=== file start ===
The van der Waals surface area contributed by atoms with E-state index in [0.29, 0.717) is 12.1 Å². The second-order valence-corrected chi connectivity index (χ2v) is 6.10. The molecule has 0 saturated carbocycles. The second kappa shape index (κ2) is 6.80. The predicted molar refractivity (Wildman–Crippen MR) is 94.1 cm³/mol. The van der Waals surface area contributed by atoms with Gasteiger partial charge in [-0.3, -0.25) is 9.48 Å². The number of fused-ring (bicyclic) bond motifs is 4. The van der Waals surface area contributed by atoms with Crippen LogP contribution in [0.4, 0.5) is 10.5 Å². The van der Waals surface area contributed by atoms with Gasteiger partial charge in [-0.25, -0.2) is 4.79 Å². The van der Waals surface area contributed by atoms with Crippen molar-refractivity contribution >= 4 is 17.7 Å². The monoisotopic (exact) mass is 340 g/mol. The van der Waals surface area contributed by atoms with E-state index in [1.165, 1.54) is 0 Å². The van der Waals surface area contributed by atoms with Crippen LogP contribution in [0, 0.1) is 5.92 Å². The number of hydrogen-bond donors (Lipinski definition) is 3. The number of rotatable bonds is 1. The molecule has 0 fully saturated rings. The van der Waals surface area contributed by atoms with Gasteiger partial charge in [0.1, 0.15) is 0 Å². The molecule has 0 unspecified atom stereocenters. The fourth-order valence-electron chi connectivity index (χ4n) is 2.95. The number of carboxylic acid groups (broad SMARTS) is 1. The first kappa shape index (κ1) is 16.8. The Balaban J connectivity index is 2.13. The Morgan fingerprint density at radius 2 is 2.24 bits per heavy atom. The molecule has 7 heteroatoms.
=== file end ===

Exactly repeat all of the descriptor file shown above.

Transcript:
The van der Waals surface area contributed by atoms with E-state index in [0.29, 0.717) is 12.1 Å². The second-order valence-corrected chi connectivity index (χ2v) is 6.10. The molecule has 0 saturated carbocycles. The second kappa shape index (κ2) is 6.80. The predicted molar refractivity (Wildman–Crippen MR) is 94.1 cm³/mol. The van der Waals surface area contributed by atoms with Gasteiger partial charge in [-0.3, -0.25) is 9.48 Å². The number of fused-ring (bicyclic) bond motifs is 4. The van der Waals surface area contributed by atoms with Crippen LogP contribution in [0.4, 0.5) is 10.5 Å². The van der Waals surface area contributed by atoms with Gasteiger partial charge in [-0.25, -0.2) is 4.79 Å². The van der Waals surface area contributed by atoms with Crippen molar-refractivity contribution >= 4 is 17.7 Å². The monoisotopic (exact) mass is 340 g/mol. The van der Waals surface area contributed by atoms with E-state index in [1.165, 1.54) is 0 Å². The van der Waals surface area contributed by atoms with Crippen LogP contribution in [0, 0.1) is 5.92 Å². The number of hydrogen-bond donors (Lipinski definition) is 3. The number of rotatable bonds is 1. The molecule has 0 fully saturated rings. The van der Waals surface area contributed by atoms with Gasteiger partial charge in [0.1, 0.15) is 0 Å². The molecule has 0 unspecified atom stereocenters. The fourth-order valence-electron chi connectivity index (χ4n) is 2.95. The number of carboxylic acid groups (broad SMARTS) is 1. The first kappa shape index (κ1) is 16.8. The Balaban J connectivity index is 2.13. The Morgan fingerprint density at radius 2 is 2.24 bits per heavy atom. The molecule has 7 heteroatoms.